BDL v. Magazine Cut ActionAction Cuts for Bottom Metal – Magazines

If your action is not cut with feed lips like an Impact 737R, then they are set up to run magazines such as a Hunter flush magazine or an AICS pattern magazine. You will likely also see on the spec sheet if the action is cut to accept an AW magazine, which is a true double stack style 10 round short action magazine we see most at PRS matches.

However, if your action accepts AICS magazines that’s normally the easy route. An AW cut action just gives you more options.

In the long action length, actions cut for CIP length magazines will allow you the most Cartridge Overall Length for loading heavy for caliber bullets long. CIP (3.850) length magazines are the longest AICS pattern magazines available as of the publishing of this article. If they are not, it is likely they are set-up to take 3.715’ length magazines.

Also, if your action has feed lips you can also still use AICS pattern magazines. The cartridges will just present between the feedlips, but the magazine will not utilize them to retain anything.

Good options on bottom metal for those are our Hawkins M5 DBM and our Hunter DBM.


Bolt HeadsBolt Bodies

There are generally two types of bolts you’ll find on actions: 2-lug action or a 3-lug. Two-lug actions are a 90-degree bolt throw and generally have a lighter feeling bolt lift. The 3 lugs are normally a shorter bolt throw, but with a trade off with more needing more umpfff to lift the bolt.

Bolt bodies can come in fully machined, single bolt units or have floating or swappable bolt heads. For example, the Lone Peak Arms bolts are a fully machined bolt body. If you were looking to run a barrel switch set-up on a single piece bolt action you would swap the bolt with the correct bolt face bolt and change barrels.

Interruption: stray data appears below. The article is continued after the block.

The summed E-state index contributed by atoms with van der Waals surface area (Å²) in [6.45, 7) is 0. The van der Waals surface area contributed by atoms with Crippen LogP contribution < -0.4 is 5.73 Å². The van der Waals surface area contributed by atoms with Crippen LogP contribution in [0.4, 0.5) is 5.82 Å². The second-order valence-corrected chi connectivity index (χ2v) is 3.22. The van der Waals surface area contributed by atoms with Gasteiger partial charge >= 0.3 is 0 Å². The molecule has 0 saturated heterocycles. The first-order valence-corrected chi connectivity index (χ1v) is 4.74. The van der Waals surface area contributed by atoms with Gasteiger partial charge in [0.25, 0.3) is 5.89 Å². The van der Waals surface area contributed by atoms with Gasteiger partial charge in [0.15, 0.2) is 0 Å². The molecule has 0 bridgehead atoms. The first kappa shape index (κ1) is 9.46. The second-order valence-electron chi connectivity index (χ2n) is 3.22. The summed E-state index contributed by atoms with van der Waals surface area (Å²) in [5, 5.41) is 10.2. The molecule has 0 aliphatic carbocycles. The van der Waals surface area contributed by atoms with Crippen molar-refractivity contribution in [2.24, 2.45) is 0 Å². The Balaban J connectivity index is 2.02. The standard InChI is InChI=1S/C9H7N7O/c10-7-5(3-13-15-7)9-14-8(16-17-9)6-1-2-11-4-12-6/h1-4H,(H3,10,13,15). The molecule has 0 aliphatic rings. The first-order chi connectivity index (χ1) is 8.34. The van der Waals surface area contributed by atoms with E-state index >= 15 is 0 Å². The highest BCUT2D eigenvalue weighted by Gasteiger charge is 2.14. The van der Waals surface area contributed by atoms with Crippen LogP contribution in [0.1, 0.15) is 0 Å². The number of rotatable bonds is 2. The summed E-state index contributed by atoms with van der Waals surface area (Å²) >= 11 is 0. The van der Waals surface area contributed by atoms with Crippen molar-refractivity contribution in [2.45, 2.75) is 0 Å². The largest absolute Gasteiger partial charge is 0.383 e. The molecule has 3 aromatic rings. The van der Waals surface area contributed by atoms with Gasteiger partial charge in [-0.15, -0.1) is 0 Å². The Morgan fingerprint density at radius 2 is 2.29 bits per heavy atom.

Swappable bolt heads is another option for making a switch barrel set-up. Good examples of these are American Rifle Company (ARC) and Zermatt actions. Swappable bolt heads allow you to have one bolt, but swap bolt heads if you want go to from a standard .473 bolt face to say a magnum, and so on.



In most cases, actions will feature either a M16 extractor or controlled round feed. The M16 extractor is a popular upgrade for factory Remington 700s as the design is strong, reliable and easy to replace as needed. These generally come on push feed style actions where the extractor snaps over the case rim while it enters the chamber when you close the bolt.

On controlled round feed actions, the rim of the cartridge slides under the extractor when the bolt pushes the cartridge forward. Meaning if you withdraw the round before it completely enters the chamber it will be held in place by the extractor/bolt.

For ejection of cases, you can either get a plunger ejector that is spring loaded and continually presses against the back of the case from when the round chambers until it bolt slides far enough to the case to eject from the action body.

Mechanical ejectors use a hard stop that hits the base of your case when you run your bolt back and ejects the case.

Plunger ejectors tend to leave a pile of brass in one spot but will need to be replaced very heavy use (like really heavy use) while mechanical ejectors generally won’t fail but fling brass as hard as you run the bolt.

Bolt Knobs

The last decision you may make on your custom action are bolt knobs. Actions can come with smaller/lighter bolt knobs for hunting rifles. You may want a large bolt knob for a competition rifle.

Zermatt offers numerous bolt knob options to allow you to customize your action to your rifle. We’ll include some examples of what you can choose from here.

And that’s the anatomy of an action on a high level. Hopefully seeing these action features help you with your action purchase. It’s a great time to be into precision rifles as there’s a lot of good options out there!